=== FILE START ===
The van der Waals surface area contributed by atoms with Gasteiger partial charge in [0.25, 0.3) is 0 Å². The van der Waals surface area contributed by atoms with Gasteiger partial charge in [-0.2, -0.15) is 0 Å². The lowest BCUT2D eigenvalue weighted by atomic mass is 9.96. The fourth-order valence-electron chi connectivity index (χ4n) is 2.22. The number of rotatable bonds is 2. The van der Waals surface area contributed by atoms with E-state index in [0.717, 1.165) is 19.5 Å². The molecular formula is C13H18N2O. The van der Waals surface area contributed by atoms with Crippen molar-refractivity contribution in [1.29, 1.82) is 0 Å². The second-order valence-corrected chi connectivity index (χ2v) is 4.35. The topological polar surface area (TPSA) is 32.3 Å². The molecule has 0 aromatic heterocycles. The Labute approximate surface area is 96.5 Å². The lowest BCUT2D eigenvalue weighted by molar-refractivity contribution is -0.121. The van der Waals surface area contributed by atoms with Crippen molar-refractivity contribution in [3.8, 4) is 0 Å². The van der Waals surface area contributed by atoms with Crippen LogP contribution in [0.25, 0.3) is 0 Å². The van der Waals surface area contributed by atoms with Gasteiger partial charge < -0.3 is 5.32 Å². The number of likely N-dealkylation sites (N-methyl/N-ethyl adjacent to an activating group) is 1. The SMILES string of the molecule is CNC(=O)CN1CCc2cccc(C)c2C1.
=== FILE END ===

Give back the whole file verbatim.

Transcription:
The van der Waals surface area contributed by atoms with Gasteiger partial charge in [0.25, 0.3) is 0 Å². The van der Waals surface area contributed by atoms with Gasteiger partial charge in [-0.2, -0.15) is 0 Å². The lowest BCUT2D eigenvalue weighted by atomic mass is 9.96. The fourth-order valence-electron chi connectivity index (χ4n) is 2.22. The number of rotatable bonds is 2. The van der Waals surface area contributed by atoms with E-state index in [0.717, 1.165) is 19.5 Å². The molecular formula is C13H18N2O. The van der Waals surface area contributed by atoms with Crippen molar-refractivity contribution in [1.29, 1.82) is 0 Å². The second-order valence-corrected chi connectivity index (χ2v) is 4.35. The topological polar surface area (TPSA) is 32.3 Å². The molecule has 0 aromatic heterocycles. The Labute approximate surface area is 96.5 Å². The lowest BCUT2D eigenvalue weighted by molar-refractivity contribution is -0.121. The van der Waals surface area contributed by atoms with Crippen molar-refractivity contribution in [3.8, 4) is 0 Å². The van der Waals surface area contributed by atoms with Crippen LogP contribution in [0.25, 0.3) is 0 Å². The van der Waals surface area contributed by atoms with Gasteiger partial charge < -0.3 is 5.32 Å². The number of likely N-dealkylation sites (N-methyl/N-ethyl adjacent to an activating group) is 1. The SMILES string of the molecule is CNC(=O)CN1CCc2cccc(C)c2C1.